Clarification: This isn't a request for your particular affiliation or lack thereof; there's loads of quizzes and "memes" where you can relive that for good or for ill. I'm fishing for descriptions of the social groups from your teen years as you observed them, whether from the inside or the outside. It's a survey of environments: what were the groups you saw? If you weren't at anything like a school with social groups then, none of this really matters.
I went to an almost entirely white public school in a Southern California beach resort town from 1979 to 1983. Think Fast Times at Ridgemont High. So, mine were, in roughly hierarchical order:
Preppy/"Sosh" (rich pretty kids or those who could pass for rich, anyway): pink and green clothing, lots of chinos and khaki, cashmere sweater knotted around the neck, penny loafers.
Jock/Cheerleader (sports and beauty competition winners in the classic American vein)
Surfer (specific to my locale; not quite the same as jock: they were too obsessive about surfing to participate in much of anything else or deal with the hierarchy at all)
"Band-O": marching band members as obsessive social phenomenon
Theater club: actors singers dancers and technical theater types and wannabees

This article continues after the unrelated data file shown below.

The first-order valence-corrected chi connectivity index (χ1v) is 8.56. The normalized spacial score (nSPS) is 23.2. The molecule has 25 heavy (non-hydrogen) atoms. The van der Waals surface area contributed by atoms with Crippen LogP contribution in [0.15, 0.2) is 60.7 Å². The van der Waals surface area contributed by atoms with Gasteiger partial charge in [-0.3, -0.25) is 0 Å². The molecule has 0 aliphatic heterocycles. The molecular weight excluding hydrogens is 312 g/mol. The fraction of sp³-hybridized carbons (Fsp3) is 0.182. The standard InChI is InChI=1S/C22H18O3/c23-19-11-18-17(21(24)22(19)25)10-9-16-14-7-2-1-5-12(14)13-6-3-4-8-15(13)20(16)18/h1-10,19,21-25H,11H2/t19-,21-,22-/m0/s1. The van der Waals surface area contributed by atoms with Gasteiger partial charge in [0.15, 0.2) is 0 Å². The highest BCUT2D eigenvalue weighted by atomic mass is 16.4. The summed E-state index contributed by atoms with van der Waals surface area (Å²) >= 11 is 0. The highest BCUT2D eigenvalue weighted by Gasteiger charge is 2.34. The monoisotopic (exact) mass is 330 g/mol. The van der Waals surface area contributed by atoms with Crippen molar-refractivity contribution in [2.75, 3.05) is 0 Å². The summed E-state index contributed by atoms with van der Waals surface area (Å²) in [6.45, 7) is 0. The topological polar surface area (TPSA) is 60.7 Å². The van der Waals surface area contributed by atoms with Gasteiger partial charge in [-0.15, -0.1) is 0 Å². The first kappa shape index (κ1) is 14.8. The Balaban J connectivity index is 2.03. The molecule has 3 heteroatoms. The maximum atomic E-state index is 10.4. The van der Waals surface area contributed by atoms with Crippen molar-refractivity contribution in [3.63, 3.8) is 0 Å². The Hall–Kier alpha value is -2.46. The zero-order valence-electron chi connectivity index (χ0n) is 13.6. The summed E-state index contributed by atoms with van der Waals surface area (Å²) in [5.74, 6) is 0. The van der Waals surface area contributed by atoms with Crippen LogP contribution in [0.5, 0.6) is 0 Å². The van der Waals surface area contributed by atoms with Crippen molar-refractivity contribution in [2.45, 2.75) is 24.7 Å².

Pop Music Lifestyle Subculture: at the time this meant rockabilly revival kids, metalheads, and some of the new wave stuff.
Mods and Punks: this was the early 1980s, so a Mod Ska/The Jam flavored revival was going on, and punk was a seriously transgressive style that set you apart. the two groups were pretty interchangeable because they were scarier than the other pop music identities. The mods were always high on black beauties and the punks burned things and put safety pins in their noses.
Academic/geek/nerd. You know the drill. The straight A's crowd plus anyone who liked computers or Dungeons & Dragons and science fiction.
Total outsider of some kind (doomed).
I'm interested for a few reasons. Subculture identities are multiplying, for one thing, and most of the pop music-related ones that have appeared in the last 20 years became permanent options on a kind of menu. And high school has a huge presence in American life. Some people spend their whole lives rebelling against the slights they got in their teens. Others don't ever move beyond the subculture they found then. If you know what clique an American middle-class person claimed at age 16, you know a lot about them right away.